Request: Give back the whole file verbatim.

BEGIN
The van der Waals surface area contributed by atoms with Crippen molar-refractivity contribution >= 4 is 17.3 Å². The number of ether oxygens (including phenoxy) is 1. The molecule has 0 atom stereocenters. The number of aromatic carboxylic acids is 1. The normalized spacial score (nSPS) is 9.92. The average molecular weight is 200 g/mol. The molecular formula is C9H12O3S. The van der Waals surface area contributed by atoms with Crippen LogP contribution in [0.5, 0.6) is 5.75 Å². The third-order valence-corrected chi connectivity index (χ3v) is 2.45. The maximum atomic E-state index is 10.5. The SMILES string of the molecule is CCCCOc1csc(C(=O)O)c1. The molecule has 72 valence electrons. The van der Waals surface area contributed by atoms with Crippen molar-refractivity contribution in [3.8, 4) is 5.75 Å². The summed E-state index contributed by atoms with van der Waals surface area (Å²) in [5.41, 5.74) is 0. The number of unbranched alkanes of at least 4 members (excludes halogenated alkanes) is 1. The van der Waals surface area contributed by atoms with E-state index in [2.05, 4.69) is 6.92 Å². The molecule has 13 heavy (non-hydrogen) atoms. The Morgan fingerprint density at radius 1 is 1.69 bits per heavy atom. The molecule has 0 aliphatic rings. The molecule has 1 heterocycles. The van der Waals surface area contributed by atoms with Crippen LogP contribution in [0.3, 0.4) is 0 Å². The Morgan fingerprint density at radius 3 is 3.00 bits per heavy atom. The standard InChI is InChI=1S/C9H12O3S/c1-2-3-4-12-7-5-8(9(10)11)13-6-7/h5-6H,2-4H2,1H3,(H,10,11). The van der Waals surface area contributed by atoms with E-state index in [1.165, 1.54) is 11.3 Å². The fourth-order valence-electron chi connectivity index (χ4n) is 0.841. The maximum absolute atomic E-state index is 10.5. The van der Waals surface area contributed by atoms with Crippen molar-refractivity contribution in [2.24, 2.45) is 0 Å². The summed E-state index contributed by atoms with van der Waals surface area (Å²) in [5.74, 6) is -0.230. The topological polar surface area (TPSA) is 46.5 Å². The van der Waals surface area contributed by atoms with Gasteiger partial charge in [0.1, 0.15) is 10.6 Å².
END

The van der Waals surface area contributed by atoms with Crippen molar-refractivity contribution >= 4 is 17.3 Å². The number of ether oxygens (including phenoxy) is 1. The molecule has 0 atom stereocenters. The number of aromatic carboxylic acids is 1. The normalized spacial score (nSPS) is 9.92. The average molecular weight is 200 g/mol. The molecular formula is C9H12O3S. The van der Waals surface area contributed by atoms with Crippen LogP contribution in [0.5, 0.6) is 5.75 Å². The third-order valence-corrected chi connectivity index (χ3v) is 2.45. The maximum atomic E-state index is 10.5. The SMILES string of the molecule is CCCCOc1csc(C(=O)O)c1. The molecule has 72 valence electrons. The van der Waals surface area contributed by atoms with Crippen molar-refractivity contribution in [3.8, 4) is 5.75 Å². The summed E-state index contributed by atoms with van der Waals surface area (Å²) in [5.41, 5.74) is 0. The number of unbranched alkanes of at least 4 members (excludes halogenated alkanes) is 1. The van der Waals surface area contributed by atoms with E-state index in [2.05, 4.69) is 6.92 Å². The molecule has 13 heavy (non-hydrogen) atoms. The Morgan fingerprint density at radius 1 is 1.69 bits per heavy atom. The molecule has 0 aliphatic rings. The molecule has 1 heterocycles. The van der Waals surface area contributed by atoms with Crippen LogP contribution in [0.3, 0.4) is 0 Å². The Morgan fingerprint density at radius 3 is 3.00 bits per heavy atom. The standard InChI is InChI=1S/C9H12O3S/c1-2-3-4-12-7-5-8(9(10)11)13-6-7/h5-6H,2-4H2,1H3,(H,10,11). The van der Waals surface area contributed by atoms with E-state index in [1.165, 1.54) is 11.3 Å². The fourth-order valence-electron chi connectivity index (χ4n) is 0.841. The maximum absolute atomic E-state index is 10.5. The van der Waals surface area contributed by atoms with Crippen molar-refractivity contribution in [2.24, 2.45) is 0 Å². The summed E-state index contributed by atoms with van der Waals surface area (Å²) in [5.74, 6) is -0.230. The topological polar surface area (TPSA) is 46.5 Å². The van der Waals surface area contributed by atoms with Gasteiger partial charge in [0.1, 0.15) is 10.6 Å².